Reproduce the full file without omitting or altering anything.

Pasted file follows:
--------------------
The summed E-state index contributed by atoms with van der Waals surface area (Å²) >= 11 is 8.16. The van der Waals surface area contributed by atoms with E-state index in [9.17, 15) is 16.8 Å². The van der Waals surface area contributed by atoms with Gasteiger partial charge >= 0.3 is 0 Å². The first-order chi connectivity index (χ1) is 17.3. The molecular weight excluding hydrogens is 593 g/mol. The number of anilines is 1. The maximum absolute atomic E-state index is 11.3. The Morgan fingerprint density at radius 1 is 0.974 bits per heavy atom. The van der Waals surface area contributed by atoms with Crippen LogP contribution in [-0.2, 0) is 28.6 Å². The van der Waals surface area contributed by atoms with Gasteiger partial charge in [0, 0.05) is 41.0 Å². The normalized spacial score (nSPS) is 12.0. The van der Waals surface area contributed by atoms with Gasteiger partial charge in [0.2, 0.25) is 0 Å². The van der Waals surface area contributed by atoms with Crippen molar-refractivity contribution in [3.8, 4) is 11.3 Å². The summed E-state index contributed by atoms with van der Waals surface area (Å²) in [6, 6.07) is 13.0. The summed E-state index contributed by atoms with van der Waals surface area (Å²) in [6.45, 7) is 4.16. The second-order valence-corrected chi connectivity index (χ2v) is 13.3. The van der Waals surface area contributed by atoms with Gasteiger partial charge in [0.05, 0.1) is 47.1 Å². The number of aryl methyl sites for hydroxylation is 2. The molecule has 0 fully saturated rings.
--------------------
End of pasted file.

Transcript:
The summed E-state index contributed by atoms with van der Waals surface area (Å²) >= 11 is 8.16. The van der Waals surface area contributed by atoms with E-state index in [9.17, 15) is 16.8 Å². The van der Waals surface area contributed by atoms with Gasteiger partial charge >= 0.3 is 0 Å². The first-order chi connectivity index (χ1) is 17.3. The molecular weight excluding hydrogens is 593 g/mol. The number of anilines is 1. The maximum absolute atomic E-state index is 11.3. The Morgan fingerprint density at radius 1 is 0.974 bits per heavy atom. The van der Waals surface area contributed by atoms with Crippen LogP contribution in [-0.2, 0) is 28.6 Å². The van der Waals surface area contributed by atoms with Gasteiger partial charge in [0, 0.05) is 41.0 Å². The normalized spacial score (nSPS) is 12.0. The van der Waals surface area contributed by atoms with Gasteiger partial charge in [0.2, 0.25) is 0 Å². The van der Waals surface area contributed by atoms with Crippen molar-refractivity contribution in [3.8, 4) is 11.3 Å². The summed E-state index contributed by atoms with van der Waals surface area (Å²) in [6, 6.07) is 13.0. The summed E-state index contributed by atoms with van der Waals surface area (Å²) in [6.45, 7) is 4.16. The second-order valence-corrected chi connectivity index (χ2v) is 13.3. The van der Waals surface area contributed by atoms with Gasteiger partial charge in [0.05, 0.1) is 47.1 Å². The number of aryl methyl sites for hydroxylation is 2. The molecule has 0 fully saturated rings.